I continued on and passed through many wide-opened clearings in the forest that consisted of rolling hills of thick straw. Soon, I came to the West Fork Little Colorado Creek; a fast-moving, crystal-clear, cool water creek that wound up and down through the woods. It was beautiful and gave me some relief, as this was the stream that was going to replenish my water once I was done with what I brought. I thought that if I could help it, I would like to set up camp that night right alongside the creek. On the left of me were thick forests that the creek ran through and on the right was more of the grassy straw fields that went up to high elevations along the the foothill of the mountain range that I happened to be paralleling.

The trail followed the creek for several miles more and I found myself approaching another straw hill. This was uneventful due to the fact that I had approached many already. I promptly made my way up the hill and began to hike down when I saw 2 black bears directly in front of me on the trail! They must have been within 150 feet of me. Surprisingly, they did not see me. Their fur was a copper color. I was absolutely shocked to see them, because I didn't do my homework; I was under the impression that there were no bears in the White Mountains. Not only were there bears here, but the White Mountains are also home to Mountain Lions.

At this point, the only thing I could think of was my safety. I needed to leave from the sight. I slowly backed up, watching them the whole time. I backed up behind the hill and thought about what I should do next. I backed up another 50 feet to the beginning of where I last emerged from the forest into this open field and began wondering if there was a way to bypass the bears. There were no other routes. This was it and they were directly in my way. The only other thing I could do was to wait and see if they would move and then I could continue. However, I couldn't see them now. I needed to get to a higher elevation to watch them from behind the trees. I hiked a bit up the steeply sloped foothills of the mountain on the right and tried in vain to find a tree to hide behind. I couldn't find any. I still wasn't high enough to see them. I climbed some more and eventually hid behind trees (as quietly as possible) and made my way to a point where I could see them. They weren't moving. About 30-45 minutes had elapsed while waiting for them. I wanted badly to take out my camera and take pictures, but thought it would have been risky to fumble through my pack, leaving myself exposed in the process. I wanted to be in a position where I could leave at a moment's notice and not worry about getting my stuff together.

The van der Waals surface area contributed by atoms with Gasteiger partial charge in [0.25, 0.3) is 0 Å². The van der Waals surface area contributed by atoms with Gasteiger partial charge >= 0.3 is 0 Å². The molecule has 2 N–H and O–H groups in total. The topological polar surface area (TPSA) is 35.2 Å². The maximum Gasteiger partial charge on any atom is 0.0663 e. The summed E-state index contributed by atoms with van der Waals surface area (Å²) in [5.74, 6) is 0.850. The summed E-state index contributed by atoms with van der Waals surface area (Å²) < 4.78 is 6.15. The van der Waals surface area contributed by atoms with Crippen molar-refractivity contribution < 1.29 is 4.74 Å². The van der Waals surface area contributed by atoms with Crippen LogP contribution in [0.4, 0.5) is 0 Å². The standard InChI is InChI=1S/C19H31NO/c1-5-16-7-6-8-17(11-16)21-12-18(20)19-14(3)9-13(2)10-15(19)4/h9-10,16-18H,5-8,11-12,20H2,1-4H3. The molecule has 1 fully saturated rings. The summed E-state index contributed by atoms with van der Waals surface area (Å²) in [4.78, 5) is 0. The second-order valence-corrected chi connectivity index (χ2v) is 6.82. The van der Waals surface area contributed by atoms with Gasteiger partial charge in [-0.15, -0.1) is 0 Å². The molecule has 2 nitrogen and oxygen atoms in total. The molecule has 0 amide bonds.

At this point, I decided that the trip was a lost cause. I couldn't afford to keep myself in a potentially risky position, as bears are great climbers and can very easily make it to where I was after charging me. I came back the way I came and hiked back out to the car, very disappointed and surprised at the same time. My total hike out and back was about 7 miles.

In one sense, I consider myself lucky for have experienced Black Bears up close, as many hikers and even hunters will go out of their way to try to have this experience (or to at least see one from a distance) and here I hike for the first time in the White Mountains, make my way about 3.5 miles in and see 2 bears! On the other hand, I lost all of the other experiences I could have had on this trail: the rest of the trail system, the other topography, Baldy Peak, the overnight experience in the Baldy Mountain Wilderness, etc.

When I did make it back to my car, it was the only one there. The other car must have belonged to the family I had met earlier. Thus, I was the only one in the Baldy Mountain Wilderness at that time, as there are no other routes leading into it from here!

Next time, I will plan to go with others and/or I will have Bear spray on hand. Mountain Lions are another story altogether...